Just about all of us experience guilt one way or another. But how much, for how long, and in what circumstances?
Did we pinch our younger brother when he took the last cookie from the plate? After all, father noticed and admonished us for being so mean. Would we have felt guilt if father hadn’t reacted? Did we feel guilt for being mean — or were we just mad that we were caught in the act?
Or was it the day when we were invited to a friend’s birthday party, but opted to duck out and go to a rock concert. Our friend was enthusiastic about our coming to her party, but we bailed at the last minute because something better came up.
How much guilt did we feel, if any? And if we did feel guilt, what was that guilt about?
Many of us identify with guilt — we’re raised with the moral attribute of “healthy guilt.” A moral code that keeps us from doing harm to ourselves and to our fellow men and women.
Guilt can serve as an accountability regulator. Parents often utilize it when teaching a child about awareness of others. Care about yourself and about others as well. A reasonable caring message.
Guilt reminds us that we can cause pain. In doing so, it awakens and sustains our awareness of the importance of relationships and interactions with others.
You know the humorous expressions such as, “Oh, that’s just my Jewish Guilt” (or Catholic Guilt). That’s the healthy guilt from childhood. Good for the family; good for the community.
Guilt can be a regulator between narcissistic self-involvement and the important awareness that we are all interconnected and interdependent upon one another for our well being and survival.
Guilt keeps us in check as mindful, concerned citizens: Don’t you feel guilty? a friend might say. Perhaps we benefit from inner admonishment — our Jimmy Cricket perched on our shoulders, whispering quietly (or maybe bellowing) in our ear, reminding us to be generous kind, aware, sensitive souls. “Let your conscience be your guide.”
The darker side of guilt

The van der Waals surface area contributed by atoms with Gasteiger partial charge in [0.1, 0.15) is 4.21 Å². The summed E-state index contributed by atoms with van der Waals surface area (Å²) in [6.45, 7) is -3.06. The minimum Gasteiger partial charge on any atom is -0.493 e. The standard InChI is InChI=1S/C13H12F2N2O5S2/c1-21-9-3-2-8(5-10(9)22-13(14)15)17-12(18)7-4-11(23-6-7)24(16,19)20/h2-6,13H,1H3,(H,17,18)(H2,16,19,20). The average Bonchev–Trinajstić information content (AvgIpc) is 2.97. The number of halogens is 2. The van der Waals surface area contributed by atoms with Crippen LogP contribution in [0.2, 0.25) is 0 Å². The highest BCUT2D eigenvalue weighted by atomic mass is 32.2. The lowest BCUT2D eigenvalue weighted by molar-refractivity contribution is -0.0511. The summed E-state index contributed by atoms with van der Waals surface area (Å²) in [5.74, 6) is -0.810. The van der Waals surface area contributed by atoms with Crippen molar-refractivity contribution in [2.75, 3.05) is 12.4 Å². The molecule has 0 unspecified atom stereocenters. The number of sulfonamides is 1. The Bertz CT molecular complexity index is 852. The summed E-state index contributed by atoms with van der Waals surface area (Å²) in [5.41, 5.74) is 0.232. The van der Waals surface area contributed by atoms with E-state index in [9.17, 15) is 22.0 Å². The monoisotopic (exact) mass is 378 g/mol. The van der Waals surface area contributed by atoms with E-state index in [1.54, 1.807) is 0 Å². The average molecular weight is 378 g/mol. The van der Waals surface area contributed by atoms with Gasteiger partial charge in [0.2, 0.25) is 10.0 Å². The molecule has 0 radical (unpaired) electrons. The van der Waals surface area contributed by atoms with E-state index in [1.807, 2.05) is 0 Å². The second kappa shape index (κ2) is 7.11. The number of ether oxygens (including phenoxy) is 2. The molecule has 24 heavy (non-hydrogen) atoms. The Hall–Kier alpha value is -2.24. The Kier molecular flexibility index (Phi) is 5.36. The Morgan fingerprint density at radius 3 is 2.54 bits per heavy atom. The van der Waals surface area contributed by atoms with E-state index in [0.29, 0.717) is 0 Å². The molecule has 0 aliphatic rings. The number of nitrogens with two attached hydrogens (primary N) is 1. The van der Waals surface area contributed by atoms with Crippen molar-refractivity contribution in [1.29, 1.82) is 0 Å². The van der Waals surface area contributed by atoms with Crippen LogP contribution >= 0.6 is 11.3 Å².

There are times, however, when we rebel. We feel guilt but don’t think it’s fair to feel this way. What might this rebellion represent? Perhaps there is something more in the “spectrum of guilt” to consider.
There are other strains of guilt that may be experienced as unnecessary and unfair burdens. Guilt that may not be ours to bear. Traumatic guilt. Toxic, unhealthful and even dangerous if we take on the weight of other people’s behaviors by muzzling our feelings about them. We feel guilty for speaking out.
Here’s an example: A girl age 10 has an alcoholic mother. From a young age the daughter became the designated caregiver to her brothers and father. The mother’s disease has gone untreated and it has affected the family for years. The parents expected her to take on this “role” and the child never questioned it.
Years later, the daughter is accepted into a good university far away from home. She longs to go. She is a straight-A student (as is often the case with children in addictive family systems).
Her mother’s drinking has not subsided. The father has not taken steps to confront it. The young woman now suffers from unhealthy guilt as well as chronic fear over the prospect of leaving family members to fend for themselves.
This child has never been protected and now — in the midst of an opportunity that could change her life for the better — she is plagued by traumatic guilt.
Her mother fails to support her leaving, for her daughter has served a valuable function for her — buffering the mother’s responsibility to seek treatment.
A bright spot: Her older brother encourages her, reminding her that she deserves to go, that they will be OK, that they will cope. Years of indoctrination in being the family caretaker makes it hard for this young women to trust his words, despite his healthy recommendation.
What this young woman suffers from might be termed traumatic guilt. She is tormented with grief and guilt, wrestling with fears and anxieties about whether she can for the first time in her life chose a life in which she is the priority.
This traumatic guilt is directly associated with the concept of sacrifice, rather than a result of doing something wrong, such as selfishly harming someone.
How to distinguish between healthy and unhealthy guilt
An essential distinction between healthy guilt and traumatic guilt is the element of free will.
Healthy guilt typically arises as a result of harming someone — by being thoughtless or intentionally inconsiderate of the pain another may experience.
Traumatic guilt seems to have more of a flavor of the perception of harming someone when one is forced to assume a role in life not out of choice, but out of imposition. Non-relational guilt, if you will.
(Imposition presupposes one person’s demands without incorporating the needs or wants of the other person.)
Healthy guilt considers both parties involved, as awareness of the other and the self — it reflects on how one person’s feelings or needs may not have been considered in addition to yours.
These fine yet distinctive elements that separate the different types of guilt are important to ponder and distinguish. Pause and consider which belongs to you in any given situation — it may well be worth taking the time to reflect on.